High-Quality Emergency Operations Planning (EOP)

1.1 Legal Requirements & Guidelines

Texas Education Code, Chapter 37

Chapter 37 of the Texas Education Code is the most significant of all legislation relating to emergency management for schools. The table below identifies the most significant subchapters of this law.

Chapter 37.108 requires that all school districts develop and implement EOPs that address:

  • All four phases of emergency management
  • How all staff will be trained in the implementation of the plan
  • The number and type of drills and exercises required for instructional and non-instructional facilities
  • How the district will assess its facilities to ensure they are providing the safest possible environment for that particular location

Chapter 37.109 states that school districts must form a District Safety and Security Committee. This committee must actively participate on behalf of the district in developing and implementing emergency plans for campuses and other facilities. The committee must also ensure each site emergency plan is consistent with the district EOP and reflects specific campus, facility, or support service needs. The committee participates in the safety audit process by providing campus, facility, and support service information to be used in the audit and by reviewing the district audit report data before it is submitted to the Texas School Safety Center.

Texas Education Code, Chapter 37

Texas Government Code, Chapter 418

This state law identified school districts in Texas as “local governmental entities”. As a local government entity, school districts are automatically included as a part of the Texas statewide mutual aid system, which is established to provide integrated statewide mutual aid response capability between local government entities without a written mutual aid agreement. The law also outlines how requests for assistance can be made by the school district.

Texas Government Code, Chapter 418

Presidential and Homeland Security Policy Directives

Following the September 11, 2001 terrorist attacks, a number of directives were issued to address emergency management and homeland security issues. The most notable of these are Presidential Policy Directive 8: National Preparedness and Homeland Security Presidential Directive 5: Management of Domestic Incidents. Together, these directives shape modern emergency management and response within the United States.

Presidential Policy Directive 8: National Preparedness focused on strengthening the resilience and security of the United States through systematic preparation. The newly established National Preparedness System and the National Preparedness Goal focused on nationwide preparedness for multiple hazards and threats, including acts of terrorism, cyber attacks, pandemics, and catastrophic natural disasters.

Homeland Security Presidential Directive 5: Management of Domestic Incidents enhanced the ability of the nation to manage domestic incidents by establishing a single, comprehensive national incident management system. The National Incident Management System (NIMS) and use of the Incident Command System (ICS) is mandated, by Homeland Security Presidential Directive 5, for federal, state, and local government entities.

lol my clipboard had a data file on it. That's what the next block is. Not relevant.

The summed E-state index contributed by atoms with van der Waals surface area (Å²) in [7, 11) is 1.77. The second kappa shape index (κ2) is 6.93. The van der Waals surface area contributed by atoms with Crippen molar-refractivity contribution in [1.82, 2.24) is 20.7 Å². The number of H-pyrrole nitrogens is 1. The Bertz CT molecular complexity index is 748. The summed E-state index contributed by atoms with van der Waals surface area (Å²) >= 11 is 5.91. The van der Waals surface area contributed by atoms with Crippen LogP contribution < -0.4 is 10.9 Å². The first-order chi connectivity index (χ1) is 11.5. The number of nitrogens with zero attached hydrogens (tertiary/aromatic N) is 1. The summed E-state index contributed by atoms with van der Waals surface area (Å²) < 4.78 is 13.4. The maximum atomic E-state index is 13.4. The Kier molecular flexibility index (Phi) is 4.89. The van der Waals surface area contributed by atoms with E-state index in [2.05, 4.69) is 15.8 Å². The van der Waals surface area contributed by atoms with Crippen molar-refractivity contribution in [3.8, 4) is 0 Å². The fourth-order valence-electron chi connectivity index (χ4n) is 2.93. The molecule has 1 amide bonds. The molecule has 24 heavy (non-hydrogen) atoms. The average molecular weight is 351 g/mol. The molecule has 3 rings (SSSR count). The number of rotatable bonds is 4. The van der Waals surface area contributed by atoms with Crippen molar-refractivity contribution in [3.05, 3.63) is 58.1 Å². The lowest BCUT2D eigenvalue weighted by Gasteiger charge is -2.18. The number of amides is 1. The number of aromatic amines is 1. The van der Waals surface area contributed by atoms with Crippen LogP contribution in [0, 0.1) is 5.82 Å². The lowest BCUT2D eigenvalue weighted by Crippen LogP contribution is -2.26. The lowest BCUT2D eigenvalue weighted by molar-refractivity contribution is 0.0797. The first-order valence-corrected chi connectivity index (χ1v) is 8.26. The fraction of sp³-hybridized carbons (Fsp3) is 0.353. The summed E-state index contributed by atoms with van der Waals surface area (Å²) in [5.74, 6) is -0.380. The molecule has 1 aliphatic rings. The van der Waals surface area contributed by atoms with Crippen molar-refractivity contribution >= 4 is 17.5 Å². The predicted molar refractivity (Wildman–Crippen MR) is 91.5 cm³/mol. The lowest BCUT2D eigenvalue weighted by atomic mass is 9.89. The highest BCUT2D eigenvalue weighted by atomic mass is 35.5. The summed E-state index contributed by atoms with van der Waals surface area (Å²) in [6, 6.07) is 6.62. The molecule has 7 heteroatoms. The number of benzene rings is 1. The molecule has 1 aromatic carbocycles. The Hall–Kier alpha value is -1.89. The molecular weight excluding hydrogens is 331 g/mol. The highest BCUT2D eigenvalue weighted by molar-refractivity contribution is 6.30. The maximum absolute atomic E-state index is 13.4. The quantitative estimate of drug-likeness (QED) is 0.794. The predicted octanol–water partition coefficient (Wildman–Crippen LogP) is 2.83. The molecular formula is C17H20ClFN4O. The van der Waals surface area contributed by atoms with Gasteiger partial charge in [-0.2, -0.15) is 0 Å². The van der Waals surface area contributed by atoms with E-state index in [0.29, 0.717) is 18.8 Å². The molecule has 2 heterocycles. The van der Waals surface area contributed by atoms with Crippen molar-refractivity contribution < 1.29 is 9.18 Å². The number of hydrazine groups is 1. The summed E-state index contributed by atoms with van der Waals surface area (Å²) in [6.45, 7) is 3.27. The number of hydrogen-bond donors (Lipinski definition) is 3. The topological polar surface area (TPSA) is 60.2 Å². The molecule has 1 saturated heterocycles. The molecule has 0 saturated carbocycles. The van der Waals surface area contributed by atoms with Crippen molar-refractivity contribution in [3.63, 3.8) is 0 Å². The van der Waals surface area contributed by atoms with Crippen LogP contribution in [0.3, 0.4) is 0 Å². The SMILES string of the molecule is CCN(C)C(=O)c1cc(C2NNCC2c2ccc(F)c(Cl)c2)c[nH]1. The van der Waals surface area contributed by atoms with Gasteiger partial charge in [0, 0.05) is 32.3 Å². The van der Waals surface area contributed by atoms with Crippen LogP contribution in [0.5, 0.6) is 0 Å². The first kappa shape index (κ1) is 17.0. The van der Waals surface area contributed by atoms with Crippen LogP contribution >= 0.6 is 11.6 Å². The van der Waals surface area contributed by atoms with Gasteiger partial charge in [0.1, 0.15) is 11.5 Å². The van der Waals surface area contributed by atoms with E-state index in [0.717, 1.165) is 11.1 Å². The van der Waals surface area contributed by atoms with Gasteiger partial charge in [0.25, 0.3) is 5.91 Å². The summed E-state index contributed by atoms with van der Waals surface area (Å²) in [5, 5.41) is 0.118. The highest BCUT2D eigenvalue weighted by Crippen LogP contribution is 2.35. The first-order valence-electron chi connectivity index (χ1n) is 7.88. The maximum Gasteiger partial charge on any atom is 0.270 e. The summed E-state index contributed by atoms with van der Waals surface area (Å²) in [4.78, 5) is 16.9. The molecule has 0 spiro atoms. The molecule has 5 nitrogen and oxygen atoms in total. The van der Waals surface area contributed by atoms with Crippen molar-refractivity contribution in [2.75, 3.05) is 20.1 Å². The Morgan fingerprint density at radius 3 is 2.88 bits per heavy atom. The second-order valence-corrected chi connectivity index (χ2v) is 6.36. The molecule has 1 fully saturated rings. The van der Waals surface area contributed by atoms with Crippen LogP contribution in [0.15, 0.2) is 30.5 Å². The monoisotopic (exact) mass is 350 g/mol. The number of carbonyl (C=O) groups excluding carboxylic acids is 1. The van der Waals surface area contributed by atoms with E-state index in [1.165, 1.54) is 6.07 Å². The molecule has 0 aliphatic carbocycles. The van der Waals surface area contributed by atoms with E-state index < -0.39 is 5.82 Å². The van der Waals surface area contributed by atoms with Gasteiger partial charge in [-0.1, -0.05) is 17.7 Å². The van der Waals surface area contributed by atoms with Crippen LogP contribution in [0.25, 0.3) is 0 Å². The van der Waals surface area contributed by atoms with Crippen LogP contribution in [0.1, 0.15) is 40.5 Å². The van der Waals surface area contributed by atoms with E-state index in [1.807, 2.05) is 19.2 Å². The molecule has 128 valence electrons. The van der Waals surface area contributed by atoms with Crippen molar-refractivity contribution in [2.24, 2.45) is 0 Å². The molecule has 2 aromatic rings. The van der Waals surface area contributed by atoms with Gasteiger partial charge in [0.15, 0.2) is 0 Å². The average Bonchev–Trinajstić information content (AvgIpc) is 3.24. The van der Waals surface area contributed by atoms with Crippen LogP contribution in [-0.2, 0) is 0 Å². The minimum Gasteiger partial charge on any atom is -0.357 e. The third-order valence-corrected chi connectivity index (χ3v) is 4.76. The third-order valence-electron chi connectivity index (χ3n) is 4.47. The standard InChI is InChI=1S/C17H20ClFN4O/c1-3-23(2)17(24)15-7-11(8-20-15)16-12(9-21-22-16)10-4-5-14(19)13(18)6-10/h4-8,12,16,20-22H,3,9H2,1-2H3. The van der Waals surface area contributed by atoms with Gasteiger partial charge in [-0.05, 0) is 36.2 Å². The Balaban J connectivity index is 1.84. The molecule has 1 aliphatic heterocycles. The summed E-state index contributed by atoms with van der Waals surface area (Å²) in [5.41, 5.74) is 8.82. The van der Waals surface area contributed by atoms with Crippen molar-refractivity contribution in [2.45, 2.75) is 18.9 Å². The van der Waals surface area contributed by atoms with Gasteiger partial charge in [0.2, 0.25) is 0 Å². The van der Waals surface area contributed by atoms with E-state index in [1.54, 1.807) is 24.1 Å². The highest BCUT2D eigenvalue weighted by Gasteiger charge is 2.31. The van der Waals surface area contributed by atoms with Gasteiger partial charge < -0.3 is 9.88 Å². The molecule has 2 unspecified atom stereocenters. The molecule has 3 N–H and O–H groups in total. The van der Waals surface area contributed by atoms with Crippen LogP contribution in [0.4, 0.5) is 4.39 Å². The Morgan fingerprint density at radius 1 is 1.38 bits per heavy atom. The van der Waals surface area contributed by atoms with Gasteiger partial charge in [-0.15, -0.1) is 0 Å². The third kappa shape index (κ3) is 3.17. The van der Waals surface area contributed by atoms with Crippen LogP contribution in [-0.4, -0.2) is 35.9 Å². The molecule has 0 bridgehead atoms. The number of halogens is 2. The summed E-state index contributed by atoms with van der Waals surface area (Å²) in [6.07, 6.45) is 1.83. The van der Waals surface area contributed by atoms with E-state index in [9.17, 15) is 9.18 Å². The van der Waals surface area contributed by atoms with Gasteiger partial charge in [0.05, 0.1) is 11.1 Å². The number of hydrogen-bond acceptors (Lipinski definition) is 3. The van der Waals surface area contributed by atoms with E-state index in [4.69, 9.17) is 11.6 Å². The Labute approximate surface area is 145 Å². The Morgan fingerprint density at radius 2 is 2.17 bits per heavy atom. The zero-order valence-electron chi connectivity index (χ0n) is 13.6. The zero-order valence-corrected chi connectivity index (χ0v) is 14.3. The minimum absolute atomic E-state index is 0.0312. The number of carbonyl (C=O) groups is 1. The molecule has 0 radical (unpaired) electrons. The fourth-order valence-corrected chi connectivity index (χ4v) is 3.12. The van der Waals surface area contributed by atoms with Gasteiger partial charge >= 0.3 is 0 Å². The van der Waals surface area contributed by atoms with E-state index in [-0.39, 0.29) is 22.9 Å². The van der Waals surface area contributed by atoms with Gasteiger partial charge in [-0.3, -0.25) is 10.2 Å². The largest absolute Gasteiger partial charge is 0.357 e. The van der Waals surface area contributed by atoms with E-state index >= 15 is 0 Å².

Presidential Policy Directive 8: National Preparedness

Homeland Security Presidential Directive 5:
Management of Domestic Incidents

Other Legislation

The legal requirements of the Americans with Disabilities Act (ADA) and the subsequent statements of the Office of Civil Rights govern how schools address the population of Persons with Access and Functional Needs (PAFNs) when making emergency plans.

Licensure or certification requirements for certain school personnel dictate a specific scope of performance when responding to emergency situations. School nurses, psychologists, athletic trainers, occupational therapists, and others holding state or federal licensure or certification are affected by these requirements.

Federally supported programs, such as after-school care, Title I tutorials, and child care programs, have specific safety assessment and emergency response metrics that must be met. Furthermore, state and federal regulations influence our emergency management planning activities. The lists below depict some of these regulations.

Other Statutes and Regulations:

  • Texas Government Code, Chapter 418
  • UIL Health and Safety Regulations
  • DFPS Daycare/Child care Requirements (during and after school hour programs)
  • Good Samaritan Laws

Supported by:

  • School District Policies
  • Texas Unified School Safety and Security Standards
  • Department of Homeland Security
  • Department of Education; Office of Civil Rights

Lastly, you must consider federal, state, and local regulations as you monitor your district or campus planning process. Designing response and recovery plans that address HIPAA, FERPA, UIL, state health and safety codes for AEDs in school buildings, swimming pool regulations, health department food inspections, local fire and building codes, and chemical delivery and storage regulations is the responsibility of the district and its campuses; therefore, it is essential to ensure an effective planning process is implemented by district employees and other stakeholders who are knowledgeable about the many applicable laws and regulations.

To assist you in gaining a thorough understanding of these laws and regulations, the Texas School Safety Center has developed the School Safety Law Toolkit. This toolkit provides information on a variety of topics that affect schools, including bullying, emergency management, safety and security audits, dating violence, school-based law enforcement, substance abuse, and social/cultural environments.

TxSSC School Safety Law Toolkit